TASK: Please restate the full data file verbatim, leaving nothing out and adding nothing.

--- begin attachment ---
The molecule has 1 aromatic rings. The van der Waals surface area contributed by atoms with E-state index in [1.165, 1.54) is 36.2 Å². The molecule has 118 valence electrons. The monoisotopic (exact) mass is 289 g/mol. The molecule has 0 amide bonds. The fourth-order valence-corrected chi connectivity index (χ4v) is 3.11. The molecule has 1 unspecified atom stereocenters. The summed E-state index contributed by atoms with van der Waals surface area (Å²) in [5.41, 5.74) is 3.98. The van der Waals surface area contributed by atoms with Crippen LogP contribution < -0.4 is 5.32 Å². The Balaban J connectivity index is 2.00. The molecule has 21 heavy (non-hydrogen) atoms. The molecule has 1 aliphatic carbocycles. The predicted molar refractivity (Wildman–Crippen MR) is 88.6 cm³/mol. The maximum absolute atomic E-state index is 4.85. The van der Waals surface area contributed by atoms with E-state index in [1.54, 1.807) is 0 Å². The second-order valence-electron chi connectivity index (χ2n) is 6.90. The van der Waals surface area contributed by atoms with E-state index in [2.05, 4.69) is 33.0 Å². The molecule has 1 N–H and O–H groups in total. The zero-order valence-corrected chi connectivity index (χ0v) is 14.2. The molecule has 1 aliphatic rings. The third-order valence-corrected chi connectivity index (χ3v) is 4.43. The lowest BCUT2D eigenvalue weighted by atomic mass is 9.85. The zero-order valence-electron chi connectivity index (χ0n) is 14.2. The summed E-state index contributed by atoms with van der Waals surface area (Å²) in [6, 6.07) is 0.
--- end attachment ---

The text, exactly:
The molecule has 1 aromatic rings. The van der Waals surface area contributed by atoms with E-state index in [1.165, 1.54) is 36.2 Å². The molecule has 118 valence electrons. The monoisotopic (exact) mass is 289 g/mol. The molecule has 0 amide bonds. The fourth-order valence-corrected chi connectivity index (χ4v) is 3.11. The molecule has 1 unspecified atom stereocenters. The summed E-state index contributed by atoms with van der Waals surface area (Å²) in [5.41, 5.74) is 3.98. The van der Waals surface area contributed by atoms with Crippen LogP contribution < -0.4 is 5.32 Å². The Balaban J connectivity index is 2.00. The molecule has 21 heavy (non-hydrogen) atoms. The molecule has 1 aliphatic carbocycles. The predicted molar refractivity (Wildman–Crippen MR) is 88.6 cm³/mol. The maximum absolute atomic E-state index is 4.85. The van der Waals surface area contributed by atoms with E-state index in [1.54, 1.807) is 0 Å². The second-order valence-electron chi connectivity index (χ2n) is 6.90. The van der Waals surface area contributed by atoms with E-state index in [2.05, 4.69) is 33.0 Å². The molecule has 1 N–H and O–H groups in total. The zero-order valence-corrected chi connectivity index (χ0v) is 14.2. The molecule has 1 aliphatic rings. The third-order valence-corrected chi connectivity index (χ3v) is 4.43. The lowest BCUT2D eigenvalue weighted by atomic mass is 9.85. The zero-order valence-electron chi connectivity index (χ0n) is 14.2. The summed E-state index contributed by atoms with van der Waals surface area (Å²) in [6, 6.07) is 0.